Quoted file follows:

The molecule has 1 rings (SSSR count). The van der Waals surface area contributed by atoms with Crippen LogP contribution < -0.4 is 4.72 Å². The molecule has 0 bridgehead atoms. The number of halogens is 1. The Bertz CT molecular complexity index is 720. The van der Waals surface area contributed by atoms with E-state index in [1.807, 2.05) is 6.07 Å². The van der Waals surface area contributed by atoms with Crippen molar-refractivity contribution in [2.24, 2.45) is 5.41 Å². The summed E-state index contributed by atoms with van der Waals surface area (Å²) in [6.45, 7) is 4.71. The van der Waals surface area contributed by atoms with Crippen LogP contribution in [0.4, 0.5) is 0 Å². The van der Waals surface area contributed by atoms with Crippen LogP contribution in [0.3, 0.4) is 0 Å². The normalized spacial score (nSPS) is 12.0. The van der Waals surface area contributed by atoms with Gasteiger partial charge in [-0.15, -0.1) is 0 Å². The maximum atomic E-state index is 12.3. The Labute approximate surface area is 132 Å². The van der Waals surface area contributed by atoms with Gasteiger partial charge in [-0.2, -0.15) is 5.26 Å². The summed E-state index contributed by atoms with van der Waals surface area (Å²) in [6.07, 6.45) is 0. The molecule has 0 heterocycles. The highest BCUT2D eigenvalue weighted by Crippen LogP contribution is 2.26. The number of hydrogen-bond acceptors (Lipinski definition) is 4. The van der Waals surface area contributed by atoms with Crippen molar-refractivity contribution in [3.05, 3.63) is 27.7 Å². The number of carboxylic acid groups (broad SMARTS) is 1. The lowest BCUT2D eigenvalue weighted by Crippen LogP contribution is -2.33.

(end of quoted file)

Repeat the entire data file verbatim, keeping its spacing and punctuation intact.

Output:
The molecule has 1 rings (SSSR count). The van der Waals surface area contributed by atoms with Crippen LogP contribution < -0.4 is 4.72 Å². The molecule has 0 bridgehead atoms. The number of halogens is 1. The Bertz CT molecular complexity index is 720. The van der Waals surface area contributed by atoms with E-state index in [1.807, 2.05) is 6.07 Å². The van der Waals surface area contributed by atoms with Crippen molar-refractivity contribution in [2.24, 2.45) is 5.41 Å². The summed E-state index contributed by atoms with van der Waals surface area (Å²) in [6.45, 7) is 4.71. The van der Waals surface area contributed by atoms with Crippen LogP contribution in [0.4, 0.5) is 0 Å². The van der Waals surface area contributed by atoms with Crippen LogP contribution in [0.3, 0.4) is 0 Å². The normalized spacial score (nSPS) is 12.0. The van der Waals surface area contributed by atoms with Gasteiger partial charge in [-0.15, -0.1) is 0 Å². The maximum atomic E-state index is 12.3. The Labute approximate surface area is 132 Å². The van der Waals surface area contributed by atoms with Gasteiger partial charge in [-0.2, -0.15) is 5.26 Å². The summed E-state index contributed by atoms with van der Waals surface area (Å²) in [6.07, 6.45) is 0. The molecule has 0 heterocycles. The highest BCUT2D eigenvalue weighted by Crippen LogP contribution is 2.26. The number of hydrogen-bond acceptors (Lipinski definition) is 4. The van der Waals surface area contributed by atoms with Crippen molar-refractivity contribution in [3.05, 3.63) is 27.7 Å². The number of carboxylic acid groups (broad SMARTS) is 1. The lowest BCUT2D eigenvalue weighted by Crippen LogP contribution is -2.33.